If the aim of a story is to make the reader feel, then I would have to consider this story a success. However, if success is measured in how well one likes the main characters, then no, this story didn't succeed with me.
I found the heroine to be unbearably selfish and unwilling to accept that she was a shit to her high school boyfriend. Every other character in the story touched me in a positive way. Even the old boyfriend grew as a person, but at the end of the story, IMO, Daisy hasn't grown at all and is still getting her way on everything.
I normally really like Rachel Gibson's books, and I read this all the way to the end, hoping she would find a way to redeem the heroine in my eyes, but it just didn't happen. By then, I just wanted to see what she'd done cost her half as badly as it cost Jack. I guess if I can't have redemption, I'll take revenge.
I love Rachel Gibson and this book is another good one. It centers around Daisy Lee Monroe, a thirty something who returns to her home town with a confession. Daisy Lee has to tell her former high school sweetheart that he's the father of her fifteen year old son. Although I love Rachel Gibson, who's a fantastic writer, I thought the character of Daisy Lee was selfish to the bone. I really don't enjoy the stories about a woman telling a man decades later that he's a father. I don't think there are many writers who can justify such a choice. In this story Daisy's ex Jack seems like a nice guy (albeit with a few faults) so it seems incomprehensible that Daisy would lie to Jack for fifteen years about giving birth to his child. There is another facet to Daisy's deception that is just so low that I couldn't stomach it as a reader. I don't want to give away the whole plot but she betrays him so viciously that it would actually bring a person to their knees. At one point in the book Jack says to Daisy, "If that's what you do to people you love, I can't imagine what you have in store for people you hate." In short, this sums up the heroine. I liked the premise of the book but I hated the main character Daisy's selfishness. It made me dislike her as the main character of the book.
Daisy Monroe has come back to Lovett Texas to talk to Jackson Parrish, the man she loved and left 15years ago...left with his best friend. Now she must talk with Jackson and mend the past, while maintaining a distance from the attraction that is still there after all those years. This a good example of Rachel Gibson, not as great as some of her others but still a very good read.
After 15 years, Daisy Monroe is back in her hometown and on a mission. She made a promise to her late husband to look up their best friend, Jackson Parrish, and tell him the truth about what happened years earlier. Jack wants absolutely nothing to do with her. Daisy tore his heart out 15 years ago and he isn't about to let her do it again. Problem is Daisy keeps popping up everywhere he goes.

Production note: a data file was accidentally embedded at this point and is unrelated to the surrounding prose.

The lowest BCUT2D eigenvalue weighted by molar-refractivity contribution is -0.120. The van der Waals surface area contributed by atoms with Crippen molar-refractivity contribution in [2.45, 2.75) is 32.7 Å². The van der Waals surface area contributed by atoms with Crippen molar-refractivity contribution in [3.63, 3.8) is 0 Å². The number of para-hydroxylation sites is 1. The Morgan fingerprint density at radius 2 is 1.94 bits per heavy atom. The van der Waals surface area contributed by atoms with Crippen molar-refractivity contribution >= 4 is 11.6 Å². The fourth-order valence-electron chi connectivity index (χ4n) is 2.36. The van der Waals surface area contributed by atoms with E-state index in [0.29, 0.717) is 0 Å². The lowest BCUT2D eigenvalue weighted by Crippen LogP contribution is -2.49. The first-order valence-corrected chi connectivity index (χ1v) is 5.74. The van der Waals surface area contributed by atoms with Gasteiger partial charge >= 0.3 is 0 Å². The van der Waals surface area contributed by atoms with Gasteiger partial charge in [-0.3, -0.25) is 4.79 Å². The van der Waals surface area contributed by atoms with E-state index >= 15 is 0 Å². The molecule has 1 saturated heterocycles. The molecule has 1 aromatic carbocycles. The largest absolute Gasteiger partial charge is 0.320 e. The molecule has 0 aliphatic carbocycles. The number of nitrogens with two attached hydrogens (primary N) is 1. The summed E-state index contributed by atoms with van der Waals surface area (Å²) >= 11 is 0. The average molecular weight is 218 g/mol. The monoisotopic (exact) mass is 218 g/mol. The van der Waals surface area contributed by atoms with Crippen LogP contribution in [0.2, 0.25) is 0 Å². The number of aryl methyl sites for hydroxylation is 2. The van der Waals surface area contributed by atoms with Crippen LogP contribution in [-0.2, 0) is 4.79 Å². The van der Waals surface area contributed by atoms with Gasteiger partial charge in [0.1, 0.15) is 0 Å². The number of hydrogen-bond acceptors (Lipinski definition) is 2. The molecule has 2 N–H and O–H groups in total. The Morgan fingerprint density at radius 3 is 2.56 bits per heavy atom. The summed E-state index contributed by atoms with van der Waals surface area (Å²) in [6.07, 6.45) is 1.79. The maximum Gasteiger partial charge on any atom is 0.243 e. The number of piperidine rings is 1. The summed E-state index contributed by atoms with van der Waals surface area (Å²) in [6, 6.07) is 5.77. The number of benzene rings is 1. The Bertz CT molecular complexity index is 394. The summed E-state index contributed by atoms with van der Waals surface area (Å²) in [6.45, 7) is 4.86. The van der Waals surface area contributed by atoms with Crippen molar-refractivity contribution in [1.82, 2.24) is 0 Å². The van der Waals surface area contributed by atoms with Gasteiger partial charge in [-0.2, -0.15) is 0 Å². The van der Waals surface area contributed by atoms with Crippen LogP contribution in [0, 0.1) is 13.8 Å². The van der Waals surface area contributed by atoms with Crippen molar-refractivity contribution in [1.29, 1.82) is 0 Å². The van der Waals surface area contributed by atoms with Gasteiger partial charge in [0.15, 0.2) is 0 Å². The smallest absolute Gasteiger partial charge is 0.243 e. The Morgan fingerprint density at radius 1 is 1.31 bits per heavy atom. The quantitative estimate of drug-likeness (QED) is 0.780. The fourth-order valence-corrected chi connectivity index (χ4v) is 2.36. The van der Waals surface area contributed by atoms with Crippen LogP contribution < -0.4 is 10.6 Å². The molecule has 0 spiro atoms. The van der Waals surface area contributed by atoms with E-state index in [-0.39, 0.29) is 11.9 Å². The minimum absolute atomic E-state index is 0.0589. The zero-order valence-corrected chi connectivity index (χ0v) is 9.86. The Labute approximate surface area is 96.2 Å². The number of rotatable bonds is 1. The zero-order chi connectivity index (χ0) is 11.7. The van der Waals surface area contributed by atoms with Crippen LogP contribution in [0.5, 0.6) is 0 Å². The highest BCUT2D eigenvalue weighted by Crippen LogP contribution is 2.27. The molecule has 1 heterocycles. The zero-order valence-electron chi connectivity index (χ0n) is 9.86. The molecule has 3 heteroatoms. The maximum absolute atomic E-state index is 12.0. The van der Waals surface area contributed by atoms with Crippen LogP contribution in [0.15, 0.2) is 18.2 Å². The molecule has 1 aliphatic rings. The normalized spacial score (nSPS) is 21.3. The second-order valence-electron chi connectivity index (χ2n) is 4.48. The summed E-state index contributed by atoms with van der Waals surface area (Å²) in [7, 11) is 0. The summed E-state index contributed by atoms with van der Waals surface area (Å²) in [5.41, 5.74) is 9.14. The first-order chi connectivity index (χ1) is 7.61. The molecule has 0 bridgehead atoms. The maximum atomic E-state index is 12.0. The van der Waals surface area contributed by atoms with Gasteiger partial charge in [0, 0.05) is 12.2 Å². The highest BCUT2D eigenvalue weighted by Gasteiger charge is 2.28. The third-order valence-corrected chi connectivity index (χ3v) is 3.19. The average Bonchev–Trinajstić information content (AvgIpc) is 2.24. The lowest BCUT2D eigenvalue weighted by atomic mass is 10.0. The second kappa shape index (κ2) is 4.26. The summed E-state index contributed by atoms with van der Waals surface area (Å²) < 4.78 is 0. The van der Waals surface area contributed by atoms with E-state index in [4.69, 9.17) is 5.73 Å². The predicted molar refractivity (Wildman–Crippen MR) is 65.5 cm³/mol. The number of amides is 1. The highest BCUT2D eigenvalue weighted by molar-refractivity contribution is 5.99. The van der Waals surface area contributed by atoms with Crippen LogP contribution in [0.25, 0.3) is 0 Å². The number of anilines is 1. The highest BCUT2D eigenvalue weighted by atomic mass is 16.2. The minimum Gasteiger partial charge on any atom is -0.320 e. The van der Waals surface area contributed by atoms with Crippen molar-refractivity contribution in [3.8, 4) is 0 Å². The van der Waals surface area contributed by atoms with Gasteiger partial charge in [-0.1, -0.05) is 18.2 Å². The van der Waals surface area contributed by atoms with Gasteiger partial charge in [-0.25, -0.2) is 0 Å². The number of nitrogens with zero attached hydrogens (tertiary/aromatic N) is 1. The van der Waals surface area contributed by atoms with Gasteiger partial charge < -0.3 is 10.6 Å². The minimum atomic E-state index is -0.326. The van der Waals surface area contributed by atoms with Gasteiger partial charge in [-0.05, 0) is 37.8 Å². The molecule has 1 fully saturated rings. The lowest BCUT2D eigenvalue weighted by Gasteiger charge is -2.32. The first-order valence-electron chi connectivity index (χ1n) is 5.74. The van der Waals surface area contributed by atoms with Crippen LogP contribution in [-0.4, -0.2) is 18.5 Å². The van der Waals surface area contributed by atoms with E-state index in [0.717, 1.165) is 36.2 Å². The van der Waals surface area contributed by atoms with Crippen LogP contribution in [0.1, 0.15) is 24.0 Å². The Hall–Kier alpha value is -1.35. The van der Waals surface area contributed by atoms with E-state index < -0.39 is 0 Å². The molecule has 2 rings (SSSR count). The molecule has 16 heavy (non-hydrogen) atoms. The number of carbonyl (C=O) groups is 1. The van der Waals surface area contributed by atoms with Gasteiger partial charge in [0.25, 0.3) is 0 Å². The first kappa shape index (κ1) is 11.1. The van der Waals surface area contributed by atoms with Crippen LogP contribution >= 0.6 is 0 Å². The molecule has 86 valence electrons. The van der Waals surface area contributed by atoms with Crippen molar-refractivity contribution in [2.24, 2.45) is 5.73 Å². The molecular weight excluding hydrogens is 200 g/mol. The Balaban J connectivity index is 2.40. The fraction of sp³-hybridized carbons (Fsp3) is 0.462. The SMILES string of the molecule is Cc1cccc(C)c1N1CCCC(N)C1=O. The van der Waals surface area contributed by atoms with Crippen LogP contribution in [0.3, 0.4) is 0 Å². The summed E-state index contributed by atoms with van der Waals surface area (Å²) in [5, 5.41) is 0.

I have mixed feelings about this book. First, you find out early in the story that Daisy is coming back to town to tell Jack that they have a son. She knew she was pregnant when she suddenly married his best friend, Steven, and left Jack to deal with the problems in his personal life on his own. I thought it was very selfish on her part. Throughout the story she tells him she is sorry about what she did; but I somehow wasn't sure she actually meant it. On the other hand, I loved the character of Jack and felt really bad for him. He and Daisy had amazing chemistry and I wanted them to solve their problems and get together. I just wish Daisy had been a little more remorseful about her actions. My rating: 4 Stars.
This book caught my eye because I live in Texas and read lots of books that take place here. It was pretty typical for a romance novel. The main male character owns an automotive restoration business, which also was of interest to me. It was a above average read.
Daisy is back in Lovett, Texas. Nothing much has changed her sister is still crazy, her Mother still has pink flamingos in the front yard and Jackson Lamott Parrish, the bad bou she'd left behind is still so sexy it hurts. Jackson learned about Daisy the hard was long time ago and now all he wants to hear from her ruby red lips is good-by but she keeps popping us everywhere. fast moving zippy story.
Not the best work by Gibson, she is usually better. This book was kind of boring and I ended up skip reading it a lot. There was a lot of useless information and thoughts that didn't really add to the story. It's a also the first time in a book where I actually wanted to know about everyone else but the two main characters. I disliked them both. I think the son, Nathan, was probably more interesting.
Rachel Gibson is one of my favorite authors. She writes fun, quick and romantic reads with lots of good sex thrown in. I have read everyone of her books and I keep them all. This was an extra copy I had so I thought I would share it. Enjoy!!
The game of cat and mouse is allive and well and is written between the pages of this book. After a while I just didn't care how the sotry unfolded and it had the typical ending. I guess if you like romance novels (which generally I do) you will like this book. For me it fell flat, like day old ginger ale.
Daisy Lee Monroe thought she'd brushed the dust of Lovett, Texas, off her high-heeled shoes years ago, but she's come back home only to find that little has changed. Her sister is still crazy, and her mom still has pink flamingos in her front yard. And Jackson Lamott Parrish, the bad boy she'd left behind, is still so sexy it hurts. She'd like nothing better than to avoid this particular man, but she can't. Daisy has something to say to Jackson, and she's not going anywhere until he listens.